A considerable $80 step up the price ladder, Microsoft has situated Windows 7 Professional as the version of choice for power users and the suit-and-tie set, unlocking three major features that casual users likely won’t miss.

First off, Windows XP mode allows your computer to run a virtual machine – basically a fully functional Windows XP desktop within a window in Windows 7. This can be helpful if you still rely on some older software that doesn’t play nice with Windows 7, but in our experience, it wasn’t really an issue. (And maybe if you’re still using a copy of Quicken 1999, the money is better spent on a software upgrade, anyway.)

Windows 7 ProfessionalSecond, Professional includes support for network domains, which are basically the backbone of major networks like the ones you might have at work or college. If you plan on using your PC in either of these scenarios, you’ll need Professional to link in and take full advantage of everything they offer. Keep in mind that the cheaper Home Premium package will still allow networking, it just uses the less powerful “workgroup” model, which is more suited to small home networks.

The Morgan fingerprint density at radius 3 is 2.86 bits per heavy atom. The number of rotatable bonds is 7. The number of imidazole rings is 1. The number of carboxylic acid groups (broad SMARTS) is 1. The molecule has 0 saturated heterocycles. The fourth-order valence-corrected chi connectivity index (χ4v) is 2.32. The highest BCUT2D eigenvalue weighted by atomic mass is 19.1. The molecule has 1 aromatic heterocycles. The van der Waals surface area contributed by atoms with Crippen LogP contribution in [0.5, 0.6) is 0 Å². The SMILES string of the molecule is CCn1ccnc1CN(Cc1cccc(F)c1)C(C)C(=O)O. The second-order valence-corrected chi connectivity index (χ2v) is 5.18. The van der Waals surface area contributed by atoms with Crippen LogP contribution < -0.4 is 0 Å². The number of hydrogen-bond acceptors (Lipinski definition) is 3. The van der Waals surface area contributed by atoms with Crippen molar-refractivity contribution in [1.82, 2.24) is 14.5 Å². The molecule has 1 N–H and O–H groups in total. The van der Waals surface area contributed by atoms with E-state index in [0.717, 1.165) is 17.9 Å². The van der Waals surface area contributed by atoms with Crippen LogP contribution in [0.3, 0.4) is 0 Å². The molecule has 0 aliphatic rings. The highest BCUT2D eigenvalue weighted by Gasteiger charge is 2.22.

Third, Professional will allow users to back up and restore across a network – meaning you can take your photos of Muffin the cat playing with a string and push all 56GB to a network attached storage (NAS) or server, rather than using something like an external USB hard drive. Much like domains, it makes life easier in large enterprise environments, but casual users probably don’t posses the right hardware to take full advantage of it.

Feeling Insecure?

For $20 more, Microsoft only offers two more features to set Ultimate apart from Professional: BitLocker data encryption, and support for 35 different languages.